French open source software company TurboHercules has filed a complaint to EU competition officials against technology giant IBM, according to a report in the Financial Times.
The French start-up claims to have asked IBM to license its mainframe operating systems (OS) for use with Hercules, but says IBM refused, accusing the start up of patent infringement.
TurboHercules specialises in emulation software used on IBM mainframes.
IBM said they were unable to comment since they hadn’t been notified of the complaint.
TurboHercules founder Roger Bowler told the FT that the company had written to IBM requesting that it license its mainframe operating system for use with Hercules on reasonable and fair terms.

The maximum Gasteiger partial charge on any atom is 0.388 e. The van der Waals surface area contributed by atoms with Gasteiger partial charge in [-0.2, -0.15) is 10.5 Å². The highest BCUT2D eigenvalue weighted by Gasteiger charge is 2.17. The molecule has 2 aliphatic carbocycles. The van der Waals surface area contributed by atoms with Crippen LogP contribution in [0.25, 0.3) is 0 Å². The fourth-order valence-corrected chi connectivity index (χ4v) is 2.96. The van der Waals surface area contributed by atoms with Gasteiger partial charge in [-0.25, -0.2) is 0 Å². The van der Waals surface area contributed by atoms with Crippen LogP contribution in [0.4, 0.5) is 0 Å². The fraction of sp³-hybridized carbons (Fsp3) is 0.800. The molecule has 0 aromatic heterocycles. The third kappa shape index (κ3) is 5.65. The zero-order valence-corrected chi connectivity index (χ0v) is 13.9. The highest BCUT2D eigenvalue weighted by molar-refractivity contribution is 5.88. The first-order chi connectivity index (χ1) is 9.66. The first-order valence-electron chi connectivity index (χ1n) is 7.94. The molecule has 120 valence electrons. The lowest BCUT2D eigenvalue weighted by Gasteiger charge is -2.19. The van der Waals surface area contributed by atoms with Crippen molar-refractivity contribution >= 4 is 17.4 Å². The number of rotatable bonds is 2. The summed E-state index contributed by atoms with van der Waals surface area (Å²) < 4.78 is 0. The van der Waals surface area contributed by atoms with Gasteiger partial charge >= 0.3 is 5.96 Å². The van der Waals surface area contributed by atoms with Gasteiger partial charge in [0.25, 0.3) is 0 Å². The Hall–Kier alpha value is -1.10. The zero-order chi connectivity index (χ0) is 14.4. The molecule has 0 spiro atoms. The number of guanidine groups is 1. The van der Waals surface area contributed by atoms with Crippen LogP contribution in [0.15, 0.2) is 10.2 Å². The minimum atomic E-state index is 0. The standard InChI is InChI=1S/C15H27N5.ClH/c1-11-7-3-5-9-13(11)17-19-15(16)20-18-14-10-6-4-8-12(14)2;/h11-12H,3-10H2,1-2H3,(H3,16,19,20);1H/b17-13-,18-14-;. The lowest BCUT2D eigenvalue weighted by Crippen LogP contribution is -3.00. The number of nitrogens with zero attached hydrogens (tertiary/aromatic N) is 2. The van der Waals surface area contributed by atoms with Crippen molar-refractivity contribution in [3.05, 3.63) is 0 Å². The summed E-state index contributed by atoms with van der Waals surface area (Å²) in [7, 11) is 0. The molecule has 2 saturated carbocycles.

“Not only did IBM deny our request, but it now claims, after 10 years, that the Hercules open-source emulator violates IBM intellectual property [the precise nature of which] it has refused to identify,” said Bowler.
TurboHercules is asking EU competition officials to order IBM to end the alleged tying of mainframe hardware and software, and make its interfaces and protocols available.
This is the latest in a line of anti-trust niggles for IBM. The last saw Neon Enterprise software file legal papers in a Texas court which accused IBM of anti-competitive practices.